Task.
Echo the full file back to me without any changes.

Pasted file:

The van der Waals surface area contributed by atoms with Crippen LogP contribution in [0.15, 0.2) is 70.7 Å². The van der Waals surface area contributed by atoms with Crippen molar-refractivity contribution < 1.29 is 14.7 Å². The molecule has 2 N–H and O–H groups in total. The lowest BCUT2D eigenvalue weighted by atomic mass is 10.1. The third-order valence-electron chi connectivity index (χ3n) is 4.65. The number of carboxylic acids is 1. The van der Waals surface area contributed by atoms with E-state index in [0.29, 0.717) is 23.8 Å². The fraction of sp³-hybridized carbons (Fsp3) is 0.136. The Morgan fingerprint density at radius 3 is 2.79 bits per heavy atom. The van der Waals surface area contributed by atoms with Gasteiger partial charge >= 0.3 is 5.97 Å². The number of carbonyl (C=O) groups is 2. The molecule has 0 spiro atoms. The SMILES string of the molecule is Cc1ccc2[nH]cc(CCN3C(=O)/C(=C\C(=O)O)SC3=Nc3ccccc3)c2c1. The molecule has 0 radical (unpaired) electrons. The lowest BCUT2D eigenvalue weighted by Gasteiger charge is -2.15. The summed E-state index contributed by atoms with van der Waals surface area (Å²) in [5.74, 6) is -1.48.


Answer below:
The van der Waals surface area contributed by atoms with Crippen LogP contribution in [0.15, 0.2) is 70.7 Å². The van der Waals surface area contributed by atoms with Crippen molar-refractivity contribution < 1.29 is 14.7 Å². The molecule has 2 N–H and O–H groups in total. The lowest BCUT2D eigenvalue weighted by atomic mass is 10.1. The third-order valence-electron chi connectivity index (χ3n) is 4.65. The number of carboxylic acids is 1. The van der Waals surface area contributed by atoms with E-state index in [0.29, 0.717) is 23.8 Å². The fraction of sp³-hybridized carbons (Fsp3) is 0.136. The Morgan fingerprint density at radius 3 is 2.79 bits per heavy atom. The van der Waals surface area contributed by atoms with Gasteiger partial charge >= 0.3 is 5.97 Å². The number of carbonyl (C=O) groups is 2. The molecule has 0 spiro atoms. The SMILES string of the molecule is Cc1ccc2[nH]cc(CCN3C(=O)/C(=C\C(=O)O)SC3=Nc3ccccc3)c2c1. The molecule has 0 radical (unpaired) electrons. The lowest BCUT2D eigenvalue weighted by Gasteiger charge is -2.15. The summed E-state index contributed by atoms with van der Waals surface area (Å²) in [5.74, 6) is -1.48.